Among Iraq’s many victims of the terror of the Islamic State in Iraq and the Levant (ISIL) are the Yazidi People. Yazidi people are an Iraqi ethno-religious minority, mainly living scattered across north-west Iraq, north-west Syria and south-east Turkey. Because of their ancient beliefs, and their names, they are considered “devil worshipers” by IS and by other Sunni extremists. They are misunderstood people who are persecuted by their neighbours. Many Yazidis have been killed and tens of thousands of Yazidis who have escaped from ISIL terror are struggling to survive.Trying to escape the terror, some Yazidis fled to the mountains in northwest Iraq where they were trapped without food or water, facing death. They expect international attention and help. Rudi Vranckx, a conflict journalist working for VTR News in Belgium, was there, and he witnessed the tragedies of the Yazidi people. Rudi spoke to Sensa Nostra about his perspective on the Yazidi massacre in Iraq.
I was staying in Baadre, in the north of Iraq. There were a hundred Yazidi refugees staying in the same house as me, and the whole area was full of the Yazidis who managed to escape from Sinjar Mountain and the area around it, in the direction of Mosul. While I was in Baadre, I also went to the Iraq-Syria border, where I spoke to the border commander. He said that more than a hundred thousand people had crossed the border to go to the parts of Syria which are under control of the PKK (the Kurdistan Workers’ Party), and to Iraqi Kurdistan. These people were in a difficult situation: living in unfinished buildings, with all their schools occupied, and lessons therefore given in parking lots and parks. Moreover, what seems to be most important, they had lost all hope of living in a multi-ethnic, multi-religious society—which that part of Iraq used to be. So they basically said that they didn’t need practical help, they just needed to get out of there.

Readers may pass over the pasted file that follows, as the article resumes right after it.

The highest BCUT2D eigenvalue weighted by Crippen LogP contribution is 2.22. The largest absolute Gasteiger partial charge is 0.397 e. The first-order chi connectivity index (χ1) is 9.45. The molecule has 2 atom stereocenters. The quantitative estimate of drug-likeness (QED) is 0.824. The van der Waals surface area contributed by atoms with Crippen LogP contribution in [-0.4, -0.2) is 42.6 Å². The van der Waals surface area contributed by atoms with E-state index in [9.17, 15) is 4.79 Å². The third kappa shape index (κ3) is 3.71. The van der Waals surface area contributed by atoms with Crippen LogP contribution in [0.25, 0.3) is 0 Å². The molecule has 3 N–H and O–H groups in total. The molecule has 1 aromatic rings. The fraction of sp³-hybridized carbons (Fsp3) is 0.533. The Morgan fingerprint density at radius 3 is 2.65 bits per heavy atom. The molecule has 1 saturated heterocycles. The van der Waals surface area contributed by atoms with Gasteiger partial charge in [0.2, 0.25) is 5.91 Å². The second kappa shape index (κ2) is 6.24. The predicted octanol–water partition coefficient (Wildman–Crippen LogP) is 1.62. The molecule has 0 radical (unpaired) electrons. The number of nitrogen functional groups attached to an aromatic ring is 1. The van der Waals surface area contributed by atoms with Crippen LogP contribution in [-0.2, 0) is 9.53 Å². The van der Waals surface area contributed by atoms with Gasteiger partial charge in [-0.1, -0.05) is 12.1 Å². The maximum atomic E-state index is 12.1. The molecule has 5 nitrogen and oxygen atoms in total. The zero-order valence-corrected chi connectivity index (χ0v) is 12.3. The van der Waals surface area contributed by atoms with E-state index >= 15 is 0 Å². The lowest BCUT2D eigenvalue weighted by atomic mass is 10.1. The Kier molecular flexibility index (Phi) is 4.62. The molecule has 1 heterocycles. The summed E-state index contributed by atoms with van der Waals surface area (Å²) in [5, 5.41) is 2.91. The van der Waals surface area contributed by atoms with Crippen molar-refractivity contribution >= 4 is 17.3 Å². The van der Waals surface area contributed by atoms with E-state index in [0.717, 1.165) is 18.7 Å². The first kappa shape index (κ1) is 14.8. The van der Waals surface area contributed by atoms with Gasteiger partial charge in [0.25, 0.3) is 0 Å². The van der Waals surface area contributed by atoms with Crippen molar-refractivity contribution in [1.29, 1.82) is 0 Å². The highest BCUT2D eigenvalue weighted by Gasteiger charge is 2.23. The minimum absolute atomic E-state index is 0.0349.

The first refugee wave consisted mostly of Christians who came from Mosul, and its surrounding area, to Erbil and Duhor. Firstly they were in the area of the Christian towns of northern Iraq. They have some kind of help now and they are with their families, but it is going to be hard for them to cope with the winter.
The new wave of refugees was made up of Yazidis who were living in very difficult conditions. I saw people who had to live in the open around building sites, and had to deal with extreme heat of 40 to 45 degrees Celsius—but they were also afraid because in a month’s time it would be winter. For example, people were saying that the children were getting sick every day, and that they had to bring them to the hospital already. So if the conditions remained the same when winter comes, disease would spread and lead to a catastrophe.
When I was there, there was no proper organization to help the people. So I spoke to the governor of Dohuk (a city in Iraqi Kurdistan which Yazidis had escaped to). He surprisingly was very frank and open. He said he could not cope with the refugee situation. The Iraqi government had cut all of the fundings going to Dohuk because of some kind of power game between the regions of Iraq. Certainly, the governor there had given the refugees everything he could. He should be providing water and basic food, but there was no money for it until just now. He was asking the international community to start helping those people, simply because he couldn’t do it. The governor did have the water, but he didn’t have enough money to be able to deliver water to the refugees. So it was not about sending airplanes and throwing boxes, but it was about getting organized international help.
The day I left for Belgium, German planes and Belgium planes also left for Iraq to help. But I did not get the impression of a properly organized aid project. What I also saw in the Faysh Khabour, one of the borders between Iraq and Syria, was a big camp which received international aid. The camp used to serve tens of thousands of people coming from the Syrian civil war, but these people were moved to another camp in the north so that the Yazidi people could move in. The Yazidi have been there for two to three weeks now. These people told us, “Nobody is helping us. We are not allowed to leave from here. There is not enough for us to survive.” All this made me feel that, even in a so-called organized camp, the conditions are very critical.